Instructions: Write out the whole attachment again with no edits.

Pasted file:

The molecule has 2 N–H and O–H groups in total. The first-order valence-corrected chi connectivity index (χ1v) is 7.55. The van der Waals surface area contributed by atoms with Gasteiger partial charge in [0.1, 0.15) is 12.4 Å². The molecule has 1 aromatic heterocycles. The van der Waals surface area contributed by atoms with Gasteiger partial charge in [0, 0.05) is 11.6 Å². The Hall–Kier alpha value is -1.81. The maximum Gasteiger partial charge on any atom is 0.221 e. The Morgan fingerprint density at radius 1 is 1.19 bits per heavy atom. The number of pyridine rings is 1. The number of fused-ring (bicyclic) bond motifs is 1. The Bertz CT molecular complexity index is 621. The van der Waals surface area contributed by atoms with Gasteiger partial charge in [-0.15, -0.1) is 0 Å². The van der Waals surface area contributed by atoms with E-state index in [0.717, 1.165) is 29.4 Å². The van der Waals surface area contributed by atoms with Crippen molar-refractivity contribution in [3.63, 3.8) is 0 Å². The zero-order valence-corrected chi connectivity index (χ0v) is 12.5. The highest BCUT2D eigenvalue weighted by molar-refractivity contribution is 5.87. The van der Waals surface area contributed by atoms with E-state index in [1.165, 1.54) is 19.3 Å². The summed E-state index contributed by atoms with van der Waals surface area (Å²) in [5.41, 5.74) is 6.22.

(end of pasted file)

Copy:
The molecule has 2 N–H and O–H groups in total. The first-order valence-corrected chi connectivity index (χ1v) is 7.55. The van der Waals surface area contributed by atoms with Gasteiger partial charge in [0.1, 0.15) is 12.4 Å². The molecule has 1 aromatic heterocycles. The van der Waals surface area contributed by atoms with Gasteiger partial charge in [0, 0.05) is 11.6 Å². The Hall–Kier alpha value is -1.81. The maximum Gasteiger partial charge on any atom is 0.221 e. The Morgan fingerprint density at radius 1 is 1.19 bits per heavy atom. The number of pyridine rings is 1. The number of fused-ring (bicyclic) bond motifs is 1. The Bertz CT molecular complexity index is 621. The van der Waals surface area contributed by atoms with Gasteiger partial charge in [-0.15, -0.1) is 0 Å². The van der Waals surface area contributed by atoms with E-state index in [0.717, 1.165) is 29.4 Å². The van der Waals surface area contributed by atoms with Crippen molar-refractivity contribution in [3.63, 3.8) is 0 Å². The zero-order valence-corrected chi connectivity index (χ0v) is 12.5. The highest BCUT2D eigenvalue weighted by molar-refractivity contribution is 5.87. The van der Waals surface area contributed by atoms with E-state index in [1.165, 1.54) is 19.3 Å². The summed E-state index contributed by atoms with van der Waals surface area (Å²) in [5.41, 5.74) is 6.22.